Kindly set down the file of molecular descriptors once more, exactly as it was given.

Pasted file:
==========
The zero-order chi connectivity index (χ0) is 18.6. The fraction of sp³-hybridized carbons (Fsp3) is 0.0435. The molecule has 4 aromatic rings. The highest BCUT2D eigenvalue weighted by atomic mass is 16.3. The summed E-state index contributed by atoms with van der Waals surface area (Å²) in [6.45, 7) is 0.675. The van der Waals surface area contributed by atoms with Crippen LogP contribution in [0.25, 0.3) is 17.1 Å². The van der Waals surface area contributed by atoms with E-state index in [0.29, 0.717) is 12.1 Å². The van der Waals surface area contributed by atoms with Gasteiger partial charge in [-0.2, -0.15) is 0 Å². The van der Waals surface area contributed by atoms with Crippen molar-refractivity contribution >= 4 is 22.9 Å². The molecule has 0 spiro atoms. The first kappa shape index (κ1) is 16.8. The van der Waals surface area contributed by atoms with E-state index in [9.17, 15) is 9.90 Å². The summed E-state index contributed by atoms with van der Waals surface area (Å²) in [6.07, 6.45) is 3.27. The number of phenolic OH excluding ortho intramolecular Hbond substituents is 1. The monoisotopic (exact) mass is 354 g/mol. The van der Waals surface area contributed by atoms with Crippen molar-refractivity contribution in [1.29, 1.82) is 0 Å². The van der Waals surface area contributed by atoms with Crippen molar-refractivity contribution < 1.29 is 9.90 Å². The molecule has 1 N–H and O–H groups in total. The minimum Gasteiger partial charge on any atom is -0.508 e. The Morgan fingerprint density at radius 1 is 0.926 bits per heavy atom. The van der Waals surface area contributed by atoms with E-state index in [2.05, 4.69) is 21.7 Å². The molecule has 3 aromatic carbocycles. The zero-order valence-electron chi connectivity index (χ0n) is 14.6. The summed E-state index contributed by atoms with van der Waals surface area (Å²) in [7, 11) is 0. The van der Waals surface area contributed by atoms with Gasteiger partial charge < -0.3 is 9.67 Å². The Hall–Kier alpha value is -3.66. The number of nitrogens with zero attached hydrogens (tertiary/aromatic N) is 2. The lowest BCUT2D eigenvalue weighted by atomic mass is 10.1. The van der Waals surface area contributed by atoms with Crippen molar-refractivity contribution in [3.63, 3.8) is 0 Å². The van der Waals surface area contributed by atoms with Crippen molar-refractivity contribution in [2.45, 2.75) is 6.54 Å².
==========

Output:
The zero-order chi connectivity index (χ0) is 18.6. The fraction of sp³-hybridized carbons (Fsp3) is 0.0435. The molecule has 4 aromatic rings. The highest BCUT2D eigenvalue weighted by atomic mass is 16.3. The summed E-state index contributed by atoms with van der Waals surface area (Å²) in [6.45, 7) is 0.675. The van der Waals surface area contributed by atoms with Crippen LogP contribution in [0.25, 0.3) is 17.1 Å². The van der Waals surface area contributed by atoms with E-state index in [0.29, 0.717) is 12.1 Å². The van der Waals surface area contributed by atoms with Gasteiger partial charge in [-0.2, -0.15) is 0 Å². The van der Waals surface area contributed by atoms with Crippen molar-refractivity contribution >= 4 is 22.9 Å². The molecule has 0 spiro atoms. The first kappa shape index (κ1) is 16.8. The van der Waals surface area contributed by atoms with E-state index in [9.17, 15) is 9.90 Å². The summed E-state index contributed by atoms with van der Waals surface area (Å²) in [6.07, 6.45) is 3.27. The number of phenolic OH excluding ortho intramolecular Hbond substituents is 1. The monoisotopic (exact) mass is 354 g/mol. The van der Waals surface area contributed by atoms with Crippen molar-refractivity contribution in [1.29, 1.82) is 0 Å². The van der Waals surface area contributed by atoms with Crippen molar-refractivity contribution < 1.29 is 9.90 Å². The molecule has 1 N–H and O–H groups in total. The minimum Gasteiger partial charge on any atom is -0.508 e. The Morgan fingerprint density at radius 1 is 0.926 bits per heavy atom. The van der Waals surface area contributed by atoms with E-state index in [2.05, 4.69) is 21.7 Å². The molecule has 3 aromatic carbocycles. The zero-order valence-electron chi connectivity index (χ0n) is 14.6. The summed E-state index contributed by atoms with van der Waals surface area (Å²) in [7, 11) is 0. The van der Waals surface area contributed by atoms with Gasteiger partial charge < -0.3 is 9.67 Å². The Hall–Kier alpha value is -3.66. The number of nitrogens with zero attached hydrogens (tertiary/aromatic N) is 2. The lowest BCUT2D eigenvalue weighted by atomic mass is 10.1. The van der Waals surface area contributed by atoms with Crippen molar-refractivity contribution in [3.63, 3.8) is 0 Å². The van der Waals surface area contributed by atoms with Crippen molar-refractivity contribution in [2.45, 2.75) is 6.54 Å².